To keep your Buick "alive" consider visiting the junk yard and buying your parts from them. Also, consider contacting a local high school shop class to fix your car up for less money. The students need the experience. The work is supervised by an expert. It can be a good deal.
Buying something with nothing is what got the economy as deep down as it got. No matter how emotional you get about any purchase, calm down and think and always pay cash. The only time credit should really be used is when you can pay it back. Unless it's a mortgage and Dave Ramsey has some "rules" on that too.
So, work hard and save your cash while you are studying. It will be well worth it.
10-27-2009 06:25 AM
You are so right with your advice about the Dave Ramsey Financial Peace Seminar. Thanks for bringing it up.
I own two vehicles, both paid for. As you know, it is a great stress reliever knowing that my current car payments (yes - I still make them) go to me for my next vehicle, in which I will pay cash for that one too.
It just takes a little time and some planning and is available for everyone.
10-27-2009 07:53 AM
Hello- I just decided to join to forum once I saw your post. I decided to return to school full time about three years back. I paid off a car loan in January of last year. It was a lemon and was costing me nearly $900 every two months in repairs. I was saving money to purchase a vehicle without a loan this time but I decided the car repairs where too much. I received a $3,700 stipend from my student loans which I believed to be a 6.8% fixed rate off of my Unsubsidized Stafford Loan. This meant that interest would accrue until 6 months after I graduate at which my payments would start (e.g. my payments are deferred while in school). I used my car trade-in, money in my money market and the stipend to pay for a 2006 Dodge Stratus that cost $8,600. I would have preferred a nicer car but I needed something within my budget. Since then I have noticed that many cars that seem to have dropped in price about the time of the cash-for-clunkers program. I choose the stipend to help with a car purchase because I currently do not have the extra cash for a car loan and I do not want to have my credit pulled which would lower FICO score. I think you should first research consumer reports and then find a dependable vehicle that costs less since all you have is the $5,000 stipend. I also believe that a Mustang has very high car insurance. Also be sure to get a quote from your car insurance company. Good luck.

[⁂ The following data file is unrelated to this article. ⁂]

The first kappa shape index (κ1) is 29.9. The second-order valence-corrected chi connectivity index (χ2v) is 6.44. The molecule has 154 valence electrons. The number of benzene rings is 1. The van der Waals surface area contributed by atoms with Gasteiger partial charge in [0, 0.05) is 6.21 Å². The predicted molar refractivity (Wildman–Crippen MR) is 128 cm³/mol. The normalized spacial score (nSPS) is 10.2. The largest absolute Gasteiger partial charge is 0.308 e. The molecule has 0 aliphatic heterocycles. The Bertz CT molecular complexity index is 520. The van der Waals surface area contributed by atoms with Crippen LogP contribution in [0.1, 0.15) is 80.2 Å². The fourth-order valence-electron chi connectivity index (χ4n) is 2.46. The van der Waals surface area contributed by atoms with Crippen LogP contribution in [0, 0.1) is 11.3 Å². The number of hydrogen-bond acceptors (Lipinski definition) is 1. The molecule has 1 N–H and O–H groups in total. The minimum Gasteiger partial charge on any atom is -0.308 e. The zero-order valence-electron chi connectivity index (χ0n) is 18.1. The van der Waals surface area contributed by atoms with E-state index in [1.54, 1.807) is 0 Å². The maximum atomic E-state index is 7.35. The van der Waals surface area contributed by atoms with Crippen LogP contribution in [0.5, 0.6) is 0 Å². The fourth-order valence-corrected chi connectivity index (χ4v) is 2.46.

10-27-2009 09:35 AM
The follies of youth? Gosh, I wish I knew then what I know now! And in saying that I agree with many of the members. A car is a thing, don't have
an emotional attachment to these things, it will cost you much more than a broken heart in the long wrong. Your young this is your time to sacrifice, get that that degree, good career and great credit score; In time, you will have all the BELLS AND WHISTLES.
Keep working hard and many blessings
10-27-2009 09:40 AM
Anyway, if you're looking for a loan, Discover Student Loans is a good company, rates are somewhat high, but they do NOT charge a fee if you have no credit, they only mess with your APR.
Don't get sucked into a loan through SalliMae, they charge you a fee, even if you have some credit.
10-27-2009 03:13 PM